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Is online the new frontier in India-China skirmish?

(Image credit: Cyberattack)

The India-China jousting, it seems, is shifting to the cyber frontier. Close on the heels of banning 59 Chinese apps, the Indian government has issued an informal warning to companies and its own systems to be on the vigil as it fears "intensified cybersecurity attacks from China."

According to a news report in Economic Times that quotes an unnamed senior government official saying, "among all the sectors, power, telecom and financial services are being monitored even more closely, given their exposure to Chinese infrastructure."

The report further sounded a warning bell that since India had so far permitted the Chinese to invest in critical infrastructure, especially in communications and power, those can get vulnerable as "the Chinese have keys to those networks in the country".

And even more direly, the report noted that the Chinese using that access may also try to weed into the financial sector.

Quite frankly, New Delhi expects China to foment problem from remote locations. It foresees retaliatory attacks for the bans slapped on the apps.

In the event, the government is beefing up its monitoring systems. And quite pointedly, the official also said the government would "focus on companies that are funded by Chinese investors, although the degree of surveillance may vary."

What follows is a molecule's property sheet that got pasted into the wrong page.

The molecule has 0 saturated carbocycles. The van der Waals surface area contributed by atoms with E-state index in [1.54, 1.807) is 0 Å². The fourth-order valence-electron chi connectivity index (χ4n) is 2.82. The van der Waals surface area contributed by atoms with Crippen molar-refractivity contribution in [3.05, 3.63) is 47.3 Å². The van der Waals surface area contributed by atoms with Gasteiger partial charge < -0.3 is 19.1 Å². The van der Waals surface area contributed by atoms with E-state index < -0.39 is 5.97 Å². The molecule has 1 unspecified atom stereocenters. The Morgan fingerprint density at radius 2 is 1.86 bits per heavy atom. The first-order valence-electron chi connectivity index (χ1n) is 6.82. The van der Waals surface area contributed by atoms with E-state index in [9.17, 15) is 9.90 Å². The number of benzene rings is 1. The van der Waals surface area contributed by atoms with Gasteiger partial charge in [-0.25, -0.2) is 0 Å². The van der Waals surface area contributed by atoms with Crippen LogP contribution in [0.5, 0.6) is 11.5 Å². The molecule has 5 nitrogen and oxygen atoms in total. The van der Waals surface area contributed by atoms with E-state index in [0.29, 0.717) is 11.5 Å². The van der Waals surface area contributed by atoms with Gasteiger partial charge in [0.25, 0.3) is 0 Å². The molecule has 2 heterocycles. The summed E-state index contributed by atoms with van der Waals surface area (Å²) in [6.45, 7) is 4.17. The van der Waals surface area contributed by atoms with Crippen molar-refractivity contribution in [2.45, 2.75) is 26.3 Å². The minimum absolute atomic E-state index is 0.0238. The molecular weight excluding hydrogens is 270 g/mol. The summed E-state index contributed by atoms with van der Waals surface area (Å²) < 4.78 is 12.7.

China, a known offender

But allegations of Chinese State or non-State actors trying to attack cyber systems is not exactly new.

Just last week, the officials in the Indian State of Maharashtra claimed that hackers based in China attempted over 40,000 cyber attacks on India's information technology infrastructure and banking sector over just five days. 

The spurt in online attacks from across the border was noticed after tensions rose between the two countries in eastern Ladakh.

India also warned its citizens of possible phishing attacks and issued an advisory on it.

There could be phishing attempts by impersonating, online, government agencies, departments and trade associations overseeing the disbursement of government fiscal aid, officials had said.

One such fraudulent email ID was found to be "ncov2019@gov.in'' which sent bogus information about free Covid-19 testing for residents of Delhi, Mumbai, Hyderabad, Chennai and Ahmedabad.

The officials also cited complaints about data on Indian users being transferred abroad without authorisation.

According to one statistics, cyber threats in India had increased six-fold since the lockdown began on March 25.

Chinese surveillance equipment under surveillance

Meanwhile, in an ironical twist, questions are also being asked about some surveillance equipment of Chinese-make being used by the Indian State to keep tabs on people for purported security purposes.  

Experts believe that surveillance devices made in China and are used in government and private offices will be next on the radar.

Cybersecurity experts also warned people to be careful against downloading spurious apps in their eagerness to replace banned Chinese apps. They fear people might end up having even more harmful clones on their phones and other digital systems.

Source: Economic Times

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